“Brexit tax” has already cost us £11 billion and rising – new figures - People's Vote

“Brexit tax” has already cost us £11 billion and rising – new figures

The Chancellor will have to raise an extra £11 billion in tax or additional borrowing in next week’s Budget because Brexit has lost Britain £32 billion in economic activity through drained investment, business confidence and growth over the past two years - even before the UK is due to leave the European Union. 

The figures, based on an analysis of the Institute for Fiscal Studies “Green Budget,” demonstrates the damage already caused by the prospect of a bad deal or no deal Brexit to the tax receipts on which vital public services depend. The revelations expose Treasury spin of a Brexit windfall ahead of the budget as smoke and mirrors at best and downright dishonesty at worst.

The £11 billion could have been used to pay for a number of policy proposals made by both the Conservatives and Labour Party, including scrapping National Insurance contributions for the self-employed or boosting early years child care and Sure Start budgets. 

Commenting, Alison McGovern MP, leading supporter of a People’s Vote, aid:

“These figures should be a Budget week wakeup call because Brexit is turning into a disaster for our businesses, our public services and the future of young people. Already, it means we have less money to spend on real priorities and it’s only going to get worse if Britain is stuck with the choice of a bad deal or a no deal Brexit.

“The problem with next week’s Budget has less to do with the Chancellor or any politician, it is simply that ever before the UK us due to leave the EU, Brexit is draining the life out of our economy and wrecking our public finances. It makes it harder to clear the deficit, harder to fund our NHS and harder to end austerity.

“These figures show we are all paying a Brexit tax of at last £11 billion this year. No wonder those who promised us a Brexit dividend have gone quiet as a mouse now. The Brexit they once promised is a million miles from the mess now being delivered. No one voted to be poorer, no one voted for a worse NHS, no one voted for this miserable Brexit. That’s why 700,000 people marched on Parliament last Saturday to demand a People’s Vote.”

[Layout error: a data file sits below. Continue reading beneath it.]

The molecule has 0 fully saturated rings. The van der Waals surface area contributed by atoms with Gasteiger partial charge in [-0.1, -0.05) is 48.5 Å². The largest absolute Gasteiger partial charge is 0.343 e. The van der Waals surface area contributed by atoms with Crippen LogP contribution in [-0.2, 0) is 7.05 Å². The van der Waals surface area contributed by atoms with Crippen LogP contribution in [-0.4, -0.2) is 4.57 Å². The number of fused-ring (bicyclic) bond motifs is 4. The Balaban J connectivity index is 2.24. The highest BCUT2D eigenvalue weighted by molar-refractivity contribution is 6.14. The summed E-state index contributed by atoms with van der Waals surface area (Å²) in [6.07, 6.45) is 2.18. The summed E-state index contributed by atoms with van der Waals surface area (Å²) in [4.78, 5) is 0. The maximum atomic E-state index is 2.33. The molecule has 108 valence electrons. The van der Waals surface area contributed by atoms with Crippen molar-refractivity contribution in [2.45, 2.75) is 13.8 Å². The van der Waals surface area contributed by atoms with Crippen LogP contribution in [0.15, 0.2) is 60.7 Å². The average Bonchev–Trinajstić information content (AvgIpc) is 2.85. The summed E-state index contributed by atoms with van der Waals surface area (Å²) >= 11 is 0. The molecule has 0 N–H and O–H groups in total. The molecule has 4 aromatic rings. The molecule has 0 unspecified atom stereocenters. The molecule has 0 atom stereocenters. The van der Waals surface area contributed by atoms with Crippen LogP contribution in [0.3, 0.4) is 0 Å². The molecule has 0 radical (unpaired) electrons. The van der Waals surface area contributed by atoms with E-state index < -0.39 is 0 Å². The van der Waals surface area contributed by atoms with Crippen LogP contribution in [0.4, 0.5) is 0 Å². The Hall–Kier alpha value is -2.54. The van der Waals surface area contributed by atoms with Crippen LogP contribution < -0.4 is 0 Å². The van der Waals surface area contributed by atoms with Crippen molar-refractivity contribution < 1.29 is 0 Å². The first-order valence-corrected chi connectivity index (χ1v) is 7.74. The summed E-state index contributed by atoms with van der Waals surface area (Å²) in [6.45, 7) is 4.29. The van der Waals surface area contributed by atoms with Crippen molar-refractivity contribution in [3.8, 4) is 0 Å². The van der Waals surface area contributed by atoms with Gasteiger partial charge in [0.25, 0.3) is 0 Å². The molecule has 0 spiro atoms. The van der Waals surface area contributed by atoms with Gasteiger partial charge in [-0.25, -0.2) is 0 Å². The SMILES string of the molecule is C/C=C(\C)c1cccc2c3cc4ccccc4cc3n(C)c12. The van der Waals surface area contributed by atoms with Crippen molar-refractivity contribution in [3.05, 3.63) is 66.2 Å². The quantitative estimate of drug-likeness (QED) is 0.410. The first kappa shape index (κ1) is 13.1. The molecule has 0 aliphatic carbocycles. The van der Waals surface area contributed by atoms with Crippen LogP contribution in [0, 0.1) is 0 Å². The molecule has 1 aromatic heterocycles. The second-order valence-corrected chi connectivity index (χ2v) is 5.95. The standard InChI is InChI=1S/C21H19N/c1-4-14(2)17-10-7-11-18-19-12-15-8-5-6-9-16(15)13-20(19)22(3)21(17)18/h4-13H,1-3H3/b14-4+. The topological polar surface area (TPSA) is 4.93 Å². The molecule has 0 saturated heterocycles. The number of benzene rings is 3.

/ends

 

Notes to editors

  • The IFS Green Budget was clear that forecasts predicting economic damage post-referendum were “not very far off after all” and identifies 1.6 percent of lost growth since the referendum.

“Post-EU-referendum forecasts were not very far off after all. Instead of a short-term hit and quick rebound, Brexit slowed growth more gradually. GDP in 2018 looks set to be only marginally higher than forecasters expected immediately after the referendum, and almost 2% lower than implied by pre-referendum forecasts predicated on a Remain vote.” (IFS Green Budget, 16 October 2018, link)

  • Using the OECD’s tax to GDP ratio, this lost growth translates into £11.2 billion in lost tax receipts for the Treasury since the referendum.

GDP (2017) £bn

Lost Growth (IFS)

Tax to GDP Ratio

PV Dividend £bn

2,040

0.016

0.343

11.2

 

  • The £11.2 billion could be used to pay for a variety of potential Conservative and Labour Party policy proposals.

Potential Conservative policy

Cost (£bn)

Potential Labour policy

Cost (£bn)

Scrapping Class 2 National Insurance contributions 

0.36

Recruit an additional 10,000 police officers to work on community beats

0.3

Reverse cuts to tax credit and UC support for children from 2018-19

2.7

Addressing social care funding crisis

2.1

Reverse cuts to UC work allowances from 2018-19 

3.2

Double paternity pay and paternity leave

0.3

Cancel benefit freeze in 2018-19 and 2019-20

3.6

Childcare and early years including more money for Sure Start

5.3

Keeping fuel duty frozen rather than increase in line with inflation

0.8

Skills: introducing free FE tuition, equalising 16-19 funding and restoring EMA

2.5

 

 

Restore nurses’ bursaries

0.6

TOTAL

10.66

TOTAL

11.1

(Sources: Government impact assessments, Resolution Foundation analysis, Labour manifesto costings)